Dirty Dirac Materials: Magnetotransport and impurity physics

Main list: Cond Mat Seminars

Abstract

In contrast to usual metals, where quasiparticles obey a Schrödinger-like Hamiltonian, a large number of materials such as graphene, topological insulators, and even helium-3 have low-energy excitations well described by a massless Dirac Hamiltonian. These "Dirac materials" often have unique responses to impurities and symmetry breaking perturbations - such as a magnetic field -, for example, electrons on the surface of a topological insulator are protected from backscattering due to spin-momentum locking. In this talk I will discuss three phenomena in 2D and 3D Dirac materials both theoretically and in comparison to experiments:(1) I will show how spin-momentum locking can be probed using quasiparticle interference (QPI). A comparison of theory and experiment enables a detailed characterisation of a topological insulator surface.(2) Protection from backscattering can be lifted by a magnetic field parallel to the topological insulator surface. I will demonstrate that such a field retains the Dirac physics of the surface but enables backscattering predominantly in the direction parallel to the magnetic field. The resulting anisotropy of magnetoresistance is a sensitive probe of this loss of topological protection. We compare our theory with transport measurements on bulk-insulating Bi2−xSbxTe3, where we find very good agreement, in particular as a function of gate voltage.(3) Crystal symmetries often mean that 3D Dirac materials contain multiple Dirac nodes within their Brillouin zone. In a large magnetic field the Dirac quasiparticles form effective 1D channels parallel to the magnetic field, meaning only the dispersion parallel to the field is retained. I will argue that a positive magnetoresistance occurs when the magnetic field is orientated in a direction perpendicular to a vector connecting a pair of Dirac nodes i.e. when the two nodes are located at the same location in momentum space projected parallel to the field. This transport mechanism allows one to "spectroscopically" map the bulk electronic structure of a 3D Dirac or Weyl semi-metal with multiple nodes. Our theory will be compared to experiments on the Dirac semi-metal Pb1-xSnxSe.Further details on (2) can be found in Nat. Comms. vol. 8, 1340 (2017). Manuscripts for (1) & (3) are in preparation.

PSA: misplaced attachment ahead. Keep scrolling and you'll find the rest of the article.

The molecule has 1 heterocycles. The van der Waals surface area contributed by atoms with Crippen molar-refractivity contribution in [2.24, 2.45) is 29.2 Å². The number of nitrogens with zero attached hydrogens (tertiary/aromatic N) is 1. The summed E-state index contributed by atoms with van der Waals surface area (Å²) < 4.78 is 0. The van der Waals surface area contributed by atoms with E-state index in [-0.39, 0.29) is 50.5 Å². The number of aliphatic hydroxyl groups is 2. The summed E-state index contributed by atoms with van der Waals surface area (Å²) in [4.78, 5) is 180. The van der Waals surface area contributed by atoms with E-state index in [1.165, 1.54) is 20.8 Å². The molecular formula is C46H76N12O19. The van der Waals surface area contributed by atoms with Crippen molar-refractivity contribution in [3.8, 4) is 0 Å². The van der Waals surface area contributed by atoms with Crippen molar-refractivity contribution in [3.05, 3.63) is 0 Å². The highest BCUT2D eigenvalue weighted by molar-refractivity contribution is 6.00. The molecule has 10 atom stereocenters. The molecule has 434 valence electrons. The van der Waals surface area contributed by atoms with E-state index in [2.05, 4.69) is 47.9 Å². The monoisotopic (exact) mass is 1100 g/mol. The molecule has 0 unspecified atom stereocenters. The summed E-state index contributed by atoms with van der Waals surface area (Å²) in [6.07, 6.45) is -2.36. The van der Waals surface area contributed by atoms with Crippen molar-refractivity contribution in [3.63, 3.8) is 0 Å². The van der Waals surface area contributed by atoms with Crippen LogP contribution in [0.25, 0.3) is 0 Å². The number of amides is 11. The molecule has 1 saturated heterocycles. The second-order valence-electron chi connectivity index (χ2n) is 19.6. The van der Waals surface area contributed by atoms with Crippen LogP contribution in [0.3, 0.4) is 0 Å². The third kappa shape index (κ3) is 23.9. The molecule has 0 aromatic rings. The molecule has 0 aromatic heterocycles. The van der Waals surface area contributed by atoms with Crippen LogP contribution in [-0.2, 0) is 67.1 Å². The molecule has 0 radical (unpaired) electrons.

• Speaker

    Henry Legg
    University of Cologne

  • Venue

    222, Physics

  • Date

    May 1, 2019

  • Time

    From: 13h00 To: 14h00

Go Back

Viewed: 416 time(s)